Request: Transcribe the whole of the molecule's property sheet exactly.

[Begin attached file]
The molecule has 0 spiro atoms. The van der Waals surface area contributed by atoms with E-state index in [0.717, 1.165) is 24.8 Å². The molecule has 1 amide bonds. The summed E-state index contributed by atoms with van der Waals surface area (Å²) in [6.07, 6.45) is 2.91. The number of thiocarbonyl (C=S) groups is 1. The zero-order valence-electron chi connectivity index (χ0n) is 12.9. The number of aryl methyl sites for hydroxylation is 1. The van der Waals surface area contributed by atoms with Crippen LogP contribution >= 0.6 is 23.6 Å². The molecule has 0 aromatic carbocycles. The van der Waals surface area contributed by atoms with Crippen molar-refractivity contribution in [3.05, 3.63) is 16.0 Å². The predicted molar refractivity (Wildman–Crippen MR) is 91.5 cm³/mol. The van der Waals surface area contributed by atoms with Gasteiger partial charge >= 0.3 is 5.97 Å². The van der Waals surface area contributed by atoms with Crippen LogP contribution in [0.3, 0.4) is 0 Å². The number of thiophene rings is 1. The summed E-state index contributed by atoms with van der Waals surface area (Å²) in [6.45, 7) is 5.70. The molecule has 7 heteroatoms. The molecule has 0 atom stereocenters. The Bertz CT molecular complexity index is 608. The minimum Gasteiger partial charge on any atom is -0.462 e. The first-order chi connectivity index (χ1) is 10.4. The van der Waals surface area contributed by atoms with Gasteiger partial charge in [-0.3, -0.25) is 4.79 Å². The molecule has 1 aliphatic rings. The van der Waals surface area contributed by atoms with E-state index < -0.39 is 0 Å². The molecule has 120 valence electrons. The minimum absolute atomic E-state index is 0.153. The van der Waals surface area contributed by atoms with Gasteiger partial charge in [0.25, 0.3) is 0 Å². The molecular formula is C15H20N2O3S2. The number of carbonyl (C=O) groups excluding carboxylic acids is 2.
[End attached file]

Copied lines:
The molecule has 0 spiro atoms. The van der Waals surface area contributed by atoms with E-state index in [0.717, 1.165) is 24.8 Å². The molecule has 1 amide bonds. The summed E-state index contributed by atoms with van der Waals surface area (Å²) in [6.07, 6.45) is 2.91. The number of thiocarbonyl (C=S) groups is 1. The zero-order valence-electron chi connectivity index (χ0n) is 12.9. The number of aryl methyl sites for hydroxylation is 1. The van der Waals surface area contributed by atoms with Crippen LogP contribution >= 0.6 is 23.6 Å². The molecule has 0 aromatic carbocycles. The van der Waals surface area contributed by atoms with Crippen molar-refractivity contribution in [3.05, 3.63) is 16.0 Å². The predicted molar refractivity (Wildman–Crippen MR) is 91.5 cm³/mol. The van der Waals surface area contributed by atoms with Gasteiger partial charge >= 0.3 is 5.97 Å². The van der Waals surface area contributed by atoms with Crippen LogP contribution in [0.3, 0.4) is 0 Å². The number of thiophene rings is 1. The summed E-state index contributed by atoms with van der Waals surface area (Å²) in [6.45, 7) is 5.70. The molecule has 7 heteroatoms. The molecule has 0 atom stereocenters. The Bertz CT molecular complexity index is 608. The minimum Gasteiger partial charge on any atom is -0.462 e. The first-order chi connectivity index (χ1) is 10.4. The van der Waals surface area contributed by atoms with Gasteiger partial charge in [-0.3, -0.25) is 4.79 Å². The molecule has 1 aliphatic rings. The van der Waals surface area contributed by atoms with E-state index < -0.39 is 0 Å². The molecule has 120 valence electrons. The minimum absolute atomic E-state index is 0.153. The van der Waals surface area contributed by atoms with Gasteiger partial charge in [0.25, 0.3) is 0 Å². The molecular formula is C15H20N2O3S2. The number of carbonyl (C=O) groups excluding carboxylic acids is 2.